rHCC can be divided into two types: Oligo recurrence and disseminated recurrence[7,8]. Patients with oligo recurrence were consider for radical treatment, including surgery and RFA[9]. Whereas patients with disseminated recurrence received palliative treatment or supportive care only[9]. The curative approaches for intrahepatic rHCC include salvage liver transplantation, repeat resection and RFA. Salvage liver transplantation has been proposed to be the optimal option but have precluded its extensive application because of the shortage of organ donors and the strict selection criteria for patients[10-12]. In addition, because of progressive liver dysfunction, the presence of multiple tumors, various tumor sites, and intraperitoneal adhesions, only 20% patients with recurrence are eligible for repeated resection[13,14].

Ablation has the advantages of minimal invasiveness, fewer complications and good repeatability[15]. Ablative therapy is a locoregional treatment that can be used alone or in combination with other treatment modalities[16]. Monotherapy includes RFA, microwave ablation (MWA), laser ablation (LA), high-intensity focused ultrasound (HIFU) ablation, cryoablation (CRA), irreversible electroporation (IRE), and percutaneous ethanol injection (PEI). Combination therapy includes RFA/MWA-transcatheter arterial chemoembolization (TACE) and RFA-PEI.


RFA generates 400-500 kHz radiofrequency current through the distal end of the uninsulated part of the puncture needle, which causes high-frequency friction of water molecules in the tumor tissue and local high temperature, leading to co-degeneration necrosis and protein degeneration in the tumor tissue[4,17,18]. RFA is one of the curative treatment modalities for early-stage HCC with advantages of safety, tolerability, ease of operation, and cost-effectiveness[4]. Previous study has demonstrated that RFA provided similar long-term survival rates for isolated HCC of 5 cm or less, regardless of whether the treatment was initial or salvage therapy[19]. Indications of RFA for rHCC are the same as those for initial HCC, including single nodule < 5 cm in diameter or less than 3 nodules with the largest diameter < 3 cm, and without vascular invasion nor extrahepatic metastasis[15].

There were no significant differences in overall survival (OS), re-recurrence rate, distant progression-free survival rate, local progression-free survival rate, nor complications between RFA and repeated resection in early-staged rHCC[16,20]. Another recent randomized controlled trial showed no statistically significant difference in OS and repeat recurrence–free survival (RFS) between repeated resection and RFA in early-staged rHCC[21]. Additionally, in patients with rHCC diameter greater than 3 cm or alpha-fetoprotein level greater than 200 ng/mL, local disease control and long-term survival may be better with repeated resection[21]. Moreover, thermal ablation is superior to repeated resection in safety, such as significantly shorter average hospital stay, less risk of intraoperative blood transfusion, and less invasive[16,22,23].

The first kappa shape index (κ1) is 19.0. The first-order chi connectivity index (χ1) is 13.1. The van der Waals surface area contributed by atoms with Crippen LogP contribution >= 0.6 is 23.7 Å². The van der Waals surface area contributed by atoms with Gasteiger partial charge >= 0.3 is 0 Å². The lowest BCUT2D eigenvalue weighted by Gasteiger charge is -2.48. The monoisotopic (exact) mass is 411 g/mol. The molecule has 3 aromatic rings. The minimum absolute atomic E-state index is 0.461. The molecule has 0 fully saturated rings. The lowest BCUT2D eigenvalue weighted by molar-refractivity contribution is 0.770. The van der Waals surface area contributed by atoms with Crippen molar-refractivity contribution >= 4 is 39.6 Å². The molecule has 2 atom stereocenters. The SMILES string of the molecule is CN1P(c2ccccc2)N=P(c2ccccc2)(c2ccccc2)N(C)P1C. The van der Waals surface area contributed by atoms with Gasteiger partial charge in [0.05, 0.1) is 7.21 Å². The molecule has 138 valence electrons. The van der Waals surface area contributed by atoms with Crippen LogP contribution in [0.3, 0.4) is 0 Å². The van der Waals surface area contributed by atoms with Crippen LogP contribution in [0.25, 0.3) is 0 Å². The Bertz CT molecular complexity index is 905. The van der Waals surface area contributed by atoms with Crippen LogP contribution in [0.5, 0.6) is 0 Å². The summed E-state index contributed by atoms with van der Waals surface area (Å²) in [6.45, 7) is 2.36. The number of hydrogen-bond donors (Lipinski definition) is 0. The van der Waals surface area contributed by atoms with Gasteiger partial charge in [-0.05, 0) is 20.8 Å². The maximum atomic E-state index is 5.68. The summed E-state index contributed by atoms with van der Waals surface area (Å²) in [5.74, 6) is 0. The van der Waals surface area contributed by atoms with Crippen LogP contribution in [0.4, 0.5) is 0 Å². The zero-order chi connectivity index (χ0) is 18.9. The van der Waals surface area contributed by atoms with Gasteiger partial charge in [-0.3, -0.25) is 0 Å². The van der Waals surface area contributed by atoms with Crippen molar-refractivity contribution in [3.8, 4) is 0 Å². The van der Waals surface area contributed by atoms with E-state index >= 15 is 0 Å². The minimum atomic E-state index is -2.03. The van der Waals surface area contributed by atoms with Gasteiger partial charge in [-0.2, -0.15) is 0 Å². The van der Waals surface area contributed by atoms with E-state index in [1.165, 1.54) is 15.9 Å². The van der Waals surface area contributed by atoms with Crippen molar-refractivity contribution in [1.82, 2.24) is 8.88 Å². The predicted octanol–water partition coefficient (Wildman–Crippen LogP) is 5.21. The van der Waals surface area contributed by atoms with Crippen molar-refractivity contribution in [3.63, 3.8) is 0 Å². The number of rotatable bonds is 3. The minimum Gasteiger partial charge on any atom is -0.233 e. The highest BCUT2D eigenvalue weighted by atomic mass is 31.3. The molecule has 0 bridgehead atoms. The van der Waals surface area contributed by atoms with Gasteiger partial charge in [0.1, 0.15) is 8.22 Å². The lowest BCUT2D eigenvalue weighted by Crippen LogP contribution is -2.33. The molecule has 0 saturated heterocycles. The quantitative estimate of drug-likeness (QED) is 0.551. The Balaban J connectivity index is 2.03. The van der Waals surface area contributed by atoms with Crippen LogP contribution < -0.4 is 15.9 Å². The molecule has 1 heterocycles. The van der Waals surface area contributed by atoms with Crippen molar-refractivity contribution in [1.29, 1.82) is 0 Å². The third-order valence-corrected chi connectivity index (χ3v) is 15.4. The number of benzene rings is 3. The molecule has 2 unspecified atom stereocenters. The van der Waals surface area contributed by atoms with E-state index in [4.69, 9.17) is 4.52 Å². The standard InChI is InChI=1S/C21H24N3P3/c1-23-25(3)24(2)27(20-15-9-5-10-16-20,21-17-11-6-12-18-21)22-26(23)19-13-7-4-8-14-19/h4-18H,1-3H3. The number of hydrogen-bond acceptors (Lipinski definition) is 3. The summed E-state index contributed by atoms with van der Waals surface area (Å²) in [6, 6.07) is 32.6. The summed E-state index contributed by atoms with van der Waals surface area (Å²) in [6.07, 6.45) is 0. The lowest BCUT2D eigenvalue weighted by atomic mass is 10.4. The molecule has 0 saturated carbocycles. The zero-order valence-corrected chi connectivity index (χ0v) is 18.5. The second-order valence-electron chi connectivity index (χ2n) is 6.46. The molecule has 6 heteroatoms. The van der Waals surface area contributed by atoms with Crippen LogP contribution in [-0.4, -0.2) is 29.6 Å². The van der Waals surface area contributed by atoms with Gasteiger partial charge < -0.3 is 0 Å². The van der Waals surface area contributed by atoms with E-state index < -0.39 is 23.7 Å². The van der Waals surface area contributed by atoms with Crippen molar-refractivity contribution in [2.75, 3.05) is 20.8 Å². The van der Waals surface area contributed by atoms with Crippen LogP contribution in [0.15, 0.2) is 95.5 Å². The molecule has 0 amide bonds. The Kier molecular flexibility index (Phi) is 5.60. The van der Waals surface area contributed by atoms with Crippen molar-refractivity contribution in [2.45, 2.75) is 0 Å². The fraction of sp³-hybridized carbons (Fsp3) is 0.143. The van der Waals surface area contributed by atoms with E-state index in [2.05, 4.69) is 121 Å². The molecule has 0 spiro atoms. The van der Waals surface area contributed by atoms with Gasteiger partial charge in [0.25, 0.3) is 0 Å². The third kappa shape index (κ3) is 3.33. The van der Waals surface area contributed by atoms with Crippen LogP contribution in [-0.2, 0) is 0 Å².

The main contraindications of RFA are severe bleeding diathesis (platelet count less than 50000/μL), hemostatic compromise, decompensated ascites, jaundice and the presence of metallic devices such as pacemakers[24]. Relative contraindications are lesions near the gastrointestinal tract, biliary system and heart. RFA should also be avoided for tumors within 1 cm proximal to the hepatic portal tract[24].


MWA causes cell death by increasing the temperature of tumor tissue caused by electromagnetic energy deposition in the tumor[25]. The advantages of MWA over RFA are as follows: (1) MWA uses electromagnetic wave energy without grounding poles, so it does not cause skin burns and has no taboos to metals[26]; (2) The electromagnetic field of the MWA causes rapid and uniform heating of the tissue, creating a more uniform and predictable ablation zone with less time; and (3) MWA provides faster heating and higher temperature, so MWA is suitable for perivascular, subcapsular lesions and those adjacent to bile duct[27-29]. Previous study has demonstrated no significant difference in OS nor disease-free survival (DFS) between MWA and surgical resection[30]. Meanwhile, the meta-analysis demonstrated that MWA was associated with shorter operation time, less amount of blood loss in operation, and less complications when compared to surgical resection[30].

The complications of MWA and RFA are similar, such as bleeding, liver abscess, hemothorax, colon perforation and bile duct stenosis[31].


LA is a procedure based on laser devices that convert heat energy into light energy and generate heat with tissues to cause cell death[32] and was firstly described in 1983 for the treatment of liver tumors[33].